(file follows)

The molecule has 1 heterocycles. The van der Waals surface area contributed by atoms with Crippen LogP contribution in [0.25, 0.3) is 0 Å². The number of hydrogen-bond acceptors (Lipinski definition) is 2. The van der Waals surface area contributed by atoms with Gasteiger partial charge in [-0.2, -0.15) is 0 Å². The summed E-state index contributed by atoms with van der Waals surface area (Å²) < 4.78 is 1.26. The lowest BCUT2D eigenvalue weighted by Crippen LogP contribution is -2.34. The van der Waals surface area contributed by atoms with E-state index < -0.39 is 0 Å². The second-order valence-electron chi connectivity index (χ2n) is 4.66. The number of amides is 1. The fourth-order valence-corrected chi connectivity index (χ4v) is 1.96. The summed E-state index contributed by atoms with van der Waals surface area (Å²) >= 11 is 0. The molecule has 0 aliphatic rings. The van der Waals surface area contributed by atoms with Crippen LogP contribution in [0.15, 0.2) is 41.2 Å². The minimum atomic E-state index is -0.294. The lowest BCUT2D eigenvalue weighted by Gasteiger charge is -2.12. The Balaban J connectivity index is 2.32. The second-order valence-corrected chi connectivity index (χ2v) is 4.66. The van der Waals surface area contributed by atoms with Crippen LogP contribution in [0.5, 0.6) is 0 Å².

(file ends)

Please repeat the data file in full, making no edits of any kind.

The molecule has 1 heterocycles. The van der Waals surface area contributed by atoms with Crippen LogP contribution in [0.25, 0.3) is 0 Å². The number of hydrogen-bond acceptors (Lipinski definition) is 2. The van der Waals surface area contributed by atoms with Gasteiger partial charge in [-0.2, -0.15) is 0 Å². The summed E-state index contributed by atoms with van der Waals surface area (Å²) < 4.78 is 1.26. The lowest BCUT2D eigenvalue weighted by Crippen LogP contribution is -2.34. The van der Waals surface area contributed by atoms with E-state index < -0.39 is 0 Å². The second-order valence-electron chi connectivity index (χ2n) is 4.66. The number of amides is 1. The fourth-order valence-corrected chi connectivity index (χ4v) is 1.96. The summed E-state index contributed by atoms with van der Waals surface area (Å²) >= 11 is 0. The molecule has 0 aliphatic rings. The van der Waals surface area contributed by atoms with Crippen LogP contribution in [0.15, 0.2) is 41.2 Å². The minimum atomic E-state index is -0.294. The lowest BCUT2D eigenvalue weighted by Gasteiger charge is -2.12. The Balaban J connectivity index is 2.32. The second-order valence-corrected chi connectivity index (χ2v) is 4.66. The van der Waals surface area contributed by atoms with Crippen LogP contribution in [0.5, 0.6) is 0 Å².